Before Christmas I went to Elland Road to watch Leeds take on Chelsea in the Capital One Cup and if such spume-flecked fury can be described as such, there was something almost poignant about the hostility the locals showed to their visitors. Back in the seventies the animosity between the two clubs was intense, reflected as much on the pitch as on the terraces: boy did those players hate each other. It was a clash of cultures as much as a reflection of the north/south divide. But it was also a rivalry stoked by this fact: both sides were pursuing the game’s big prizes. When they back then collided the consequences mattered.
Since the start of this century, the two clubs have gone in opposite directions. While Chelsea have been funded by the unfathomable pockets of their Russian benefactor and won every trophy available to them, the long-suffering and loyal Leeds supporters have watched their club brought close to the edge of extinction by a succession of dream chasers, asset strippers and false saviours. So far apart are the two clubs now - one European champions, the other marooned in the middle of the Championship with little prospect of imminent elevation - that when they met in December, for the locals the loathing was almost an act of nostalgia, a memory of the glorious past time when they were competing at the same level.
It would be ludicrous to suggest that the hatred spewing around Old Trafford on Sunday will be of similar hue. This will be a game that matters for both teams’ ambitions. Yet it has been a long time since Liverpool arrived at their fans' least favourite opposition ground in genuine contention for the same trophies as their hosts. The last occasion was in March 2009 in fact, when led by the best forward in Europe at the time (Fernando Torres: whatever happened to him?) they eviscerated the home defence, winning 4-1 in an encounter that featured the first and second teams in the Premier League. That day the stakes were as high as they can be.
It won't be like that on Sunday. Since then, Liverpool have been rarely near the summit. And this season they will travel down the M62 21 points behind the leaders United; that’s a point a game fewer they have accrued than the team their followers like to regard as their most significant rivals. Even a win on Sunday - and given the collision of United's flaky defence and the rampant, on form Luis Suarez such a result is more than possible - will barely change the relationship. Sure, it will bloody the nose of United’s championship ambition. But, fun as that may be, Liverpool followers want more than that. They want to support a team that once more is in there when titles are being decided.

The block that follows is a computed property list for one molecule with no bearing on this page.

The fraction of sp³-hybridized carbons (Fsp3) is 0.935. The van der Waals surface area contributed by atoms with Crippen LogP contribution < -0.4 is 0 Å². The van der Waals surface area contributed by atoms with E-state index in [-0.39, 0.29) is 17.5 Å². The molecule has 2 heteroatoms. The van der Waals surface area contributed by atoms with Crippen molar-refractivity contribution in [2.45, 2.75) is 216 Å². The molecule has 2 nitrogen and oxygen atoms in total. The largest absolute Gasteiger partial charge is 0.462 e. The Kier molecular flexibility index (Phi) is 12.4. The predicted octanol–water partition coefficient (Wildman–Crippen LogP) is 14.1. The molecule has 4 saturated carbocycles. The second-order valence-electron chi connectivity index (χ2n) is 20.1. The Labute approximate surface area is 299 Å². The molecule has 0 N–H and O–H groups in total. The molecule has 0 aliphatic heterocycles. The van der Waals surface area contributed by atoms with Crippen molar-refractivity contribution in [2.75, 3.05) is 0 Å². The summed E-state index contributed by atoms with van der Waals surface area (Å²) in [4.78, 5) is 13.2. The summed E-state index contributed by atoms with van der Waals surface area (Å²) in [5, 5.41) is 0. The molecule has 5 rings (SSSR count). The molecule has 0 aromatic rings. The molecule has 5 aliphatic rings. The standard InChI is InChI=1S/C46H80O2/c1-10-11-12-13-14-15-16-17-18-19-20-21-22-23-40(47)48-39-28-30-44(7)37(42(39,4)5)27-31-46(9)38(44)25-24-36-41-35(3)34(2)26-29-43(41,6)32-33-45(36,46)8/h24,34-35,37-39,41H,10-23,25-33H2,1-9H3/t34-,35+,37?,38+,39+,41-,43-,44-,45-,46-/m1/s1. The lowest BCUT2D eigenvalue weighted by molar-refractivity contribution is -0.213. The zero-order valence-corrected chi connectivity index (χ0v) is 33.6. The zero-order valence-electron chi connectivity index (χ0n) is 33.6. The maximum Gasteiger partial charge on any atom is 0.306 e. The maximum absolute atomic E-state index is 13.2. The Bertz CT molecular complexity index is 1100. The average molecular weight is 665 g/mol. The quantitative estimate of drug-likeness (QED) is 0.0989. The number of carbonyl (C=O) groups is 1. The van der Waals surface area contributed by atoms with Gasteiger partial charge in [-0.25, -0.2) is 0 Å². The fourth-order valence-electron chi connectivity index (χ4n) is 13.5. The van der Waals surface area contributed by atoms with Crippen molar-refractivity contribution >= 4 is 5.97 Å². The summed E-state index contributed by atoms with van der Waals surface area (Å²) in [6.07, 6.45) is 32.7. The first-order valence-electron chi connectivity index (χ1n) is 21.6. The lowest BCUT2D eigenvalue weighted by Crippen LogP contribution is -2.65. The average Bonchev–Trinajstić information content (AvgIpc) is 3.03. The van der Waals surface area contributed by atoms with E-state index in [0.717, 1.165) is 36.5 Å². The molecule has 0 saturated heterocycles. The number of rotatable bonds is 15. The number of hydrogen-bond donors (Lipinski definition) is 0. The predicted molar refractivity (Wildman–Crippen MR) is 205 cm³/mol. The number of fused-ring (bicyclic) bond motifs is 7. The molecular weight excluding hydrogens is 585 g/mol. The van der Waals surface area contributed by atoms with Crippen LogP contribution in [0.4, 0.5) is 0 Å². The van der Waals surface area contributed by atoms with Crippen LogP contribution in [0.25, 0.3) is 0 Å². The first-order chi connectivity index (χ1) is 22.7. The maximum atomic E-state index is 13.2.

So where exactly are Liverpool just over halfway through Brendan Rodgers’s first season in charge? Is there any hint of upward momentum? Will this be the last season in which they arrive at Old Trafford as an irrelevance in the title chase? Or is this merely the harbinger of continuing mediocrity?
Well, the main thing they are at the moment is inconsistent. And splendid one week, easily undone the next is no basis for a proper campaign. Rodgers knows that. He knows that a failure to string together a run of more than two victories is not good enough when set against the club’s illustrious past. As he also knows that his team is worryingly over-reliant on the brilliant Suarez in the collection of points.
But, look beyond the results and I think there is evidence everywhere that Rodgers is making progress towards the aim of making Liverpool proper contenders. His introduction of young players like Raheem Sterling is bound to bring inconsistency. As they gain more experience (and that can only be done by playing them regularly) that, however, will become less of an issue. There is, too, proof of the work he is doing on the training ground in the improvement of players like Stewart Downing.
Other managers might have simply dispensed with such a problem, blaming the previous administration for saddling them with such unwanted resources. But Rodgers has proven himself pragmatic enough to soldier on and try to get more. And to be fair to the player, Downing has clearly taken on board the advice. Daniel Sturridge too has arrived to give some forward support to Suarez. If Rodgers can make him half the player he himself appears to think he is, then this could prove some signing.
Because a stronger, deeper squad is what Rodgers needs more than anything. Whatever the jargon he might like to employ, the manager knows that fundamental truth about this simple game. It is that and only that which will have his club’s supporters turning up at Old Trafford able to sing about something other than the past.